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ABSTRACT: The long-term consequences of repetitive head impacts have been described since the early 20th century. Terms such as punch drunk and dementia pugilistica were first used to describe the clinical syndromes experienced by boxers. A more generic designation, chronic traumatic encephalopathy (CTE), has been employed since the mid-1900s and has been used in recent years to describe a neurodegenerative disease found not just in boxers but in American football players, other contact sport athletes, military veterans, and others with histories of repetitive brain trauma, including concussions and subconcussive trauma. This article reviews the literature of the clinical manifestations of CTE from 202 published cases. The clinical features include impairments in mood (for example, depression and hopelessness), behavior (for example, explosivity and violence), cognition (for example, impaired memory, executive functioning, attention, and dementia), and, less commonly, motor functioning (for example, parkinsonism, ataxia, and dysarthria). We present proposed research criteria for traumatic encephalopathy syndrome (TES) which consist of four variants or subtypes (TES behavioral/mood variant, TES cognitive variant, TES mixed variant, and TES dementia) as well as classifications of 'probable CTE' and 'possible CTE'. These proposed criteria are expected to be modified and updated as new research findings become available. They are not meant to be used for a clinical diagnosis. Rather, they should be viewed as research criteria that can be employed in studies of the underlying causes, risk factors, differential diagnosis, prevention, and treatment of CTE and related disorders.Alzheimer's Research and Therapy 10/2014; 6(5):68. · 3.50 Impact Factor
What is the evidence for chronic concussion-related
changes in retired athletes: behavioural,
pathological and clinical outcomes?
Paul McCrory,1Willem H Meeuwisse,2,3Jeffrey S Kutcher,4Barry D Jordan,5
▸ Additional data are
published online only. To view
this file please visit the journal
For numbered affiliations see
end of article.
Dr Paul McCrory, The Florey
Institute of Neuroscience and
Mental Health, Heidelberg,
VIC 3084 Australia;
Received 25 January 2013
Accepted 26 January 2013
To cite: McCrory P,
Meeuwisse WH, Kutcher JS,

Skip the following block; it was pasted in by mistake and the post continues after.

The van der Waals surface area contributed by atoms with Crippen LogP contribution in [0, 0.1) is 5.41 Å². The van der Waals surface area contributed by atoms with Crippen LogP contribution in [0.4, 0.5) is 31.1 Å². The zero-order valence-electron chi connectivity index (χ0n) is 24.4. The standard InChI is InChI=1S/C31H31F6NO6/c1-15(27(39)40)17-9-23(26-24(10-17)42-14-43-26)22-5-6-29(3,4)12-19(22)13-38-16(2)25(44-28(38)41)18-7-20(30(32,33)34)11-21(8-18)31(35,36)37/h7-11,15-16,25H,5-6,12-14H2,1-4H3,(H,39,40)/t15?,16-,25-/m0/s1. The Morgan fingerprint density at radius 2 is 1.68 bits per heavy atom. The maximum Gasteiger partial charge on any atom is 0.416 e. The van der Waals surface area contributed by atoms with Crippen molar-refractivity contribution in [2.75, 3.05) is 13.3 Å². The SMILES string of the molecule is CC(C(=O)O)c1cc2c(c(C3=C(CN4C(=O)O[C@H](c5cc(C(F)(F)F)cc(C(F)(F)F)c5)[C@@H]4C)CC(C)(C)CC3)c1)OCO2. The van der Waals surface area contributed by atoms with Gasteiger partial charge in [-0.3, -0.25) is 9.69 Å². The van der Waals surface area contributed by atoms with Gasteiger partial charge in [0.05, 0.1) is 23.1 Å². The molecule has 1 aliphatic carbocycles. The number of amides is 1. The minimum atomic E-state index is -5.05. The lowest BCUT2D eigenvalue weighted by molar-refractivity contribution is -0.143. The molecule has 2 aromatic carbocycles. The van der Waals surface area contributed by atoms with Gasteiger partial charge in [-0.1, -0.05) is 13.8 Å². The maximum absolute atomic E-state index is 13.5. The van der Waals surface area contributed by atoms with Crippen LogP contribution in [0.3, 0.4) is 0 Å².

et al. Br J Sports Med
Objective The purpose of this paper was to review the
current state of evidence for chronic traumatic
encephalopathy (CTE) in retired athletes and to consider
the potential differential diagnoses that require
consideration when retired athletes present with
cognitive and psychiatric problems.
Data sources MEDLINE, CINAHL, EMBASE, Mosby’s
Index, PsycEXTRA, PsycINFO and Scopus. Key words
included CTE, dementia pugilistica, punch drunk
syndrome, traumatic encephalopathy, CTE, repetitive
head injury, sports concussion, multiple concussions,
chronic concussions, subconcussive blow and sports-
related traumatic brain injury.
Results At present, there are no published
epidemiological, cross-sectional or prospective studies
relating to modern CTE. Owing to the nature of the
published studies, being case reports or pathological
case series, it is not possible to determine the causality
or risk factors with any certainty. As such, the
speculation that repeated concussion or subconcussive
impacts cause CTE remains unproven. The extent to
which age-related changes, psychiatric or mental health
illness, alcohol/drug use or coexisting dementing
illnesses contribute to this process is largely unaccounted
for in the published literature.
Conclusions At present, the interpretation of causation
in the modern CTE case studies should proceed
cautiously. The causal assumptions require further
prospective or longitudinal studies on the topic.
Considerable attention surrounds the potential for
long-term problems in athletes with high exposure
to head impacts during a career in collision sport.1
There is evidence2–4supporting an association
between long-term cognitive, neurobehavioural,
psychiatric problems and participation in sport.5
Given that sports-related concussion is a common
injury and that concussive or subconcussive blows
to the head or body are an inevitable consequence
of sports participation, if a causal relationship
between these impacts and later-life neuropsychi-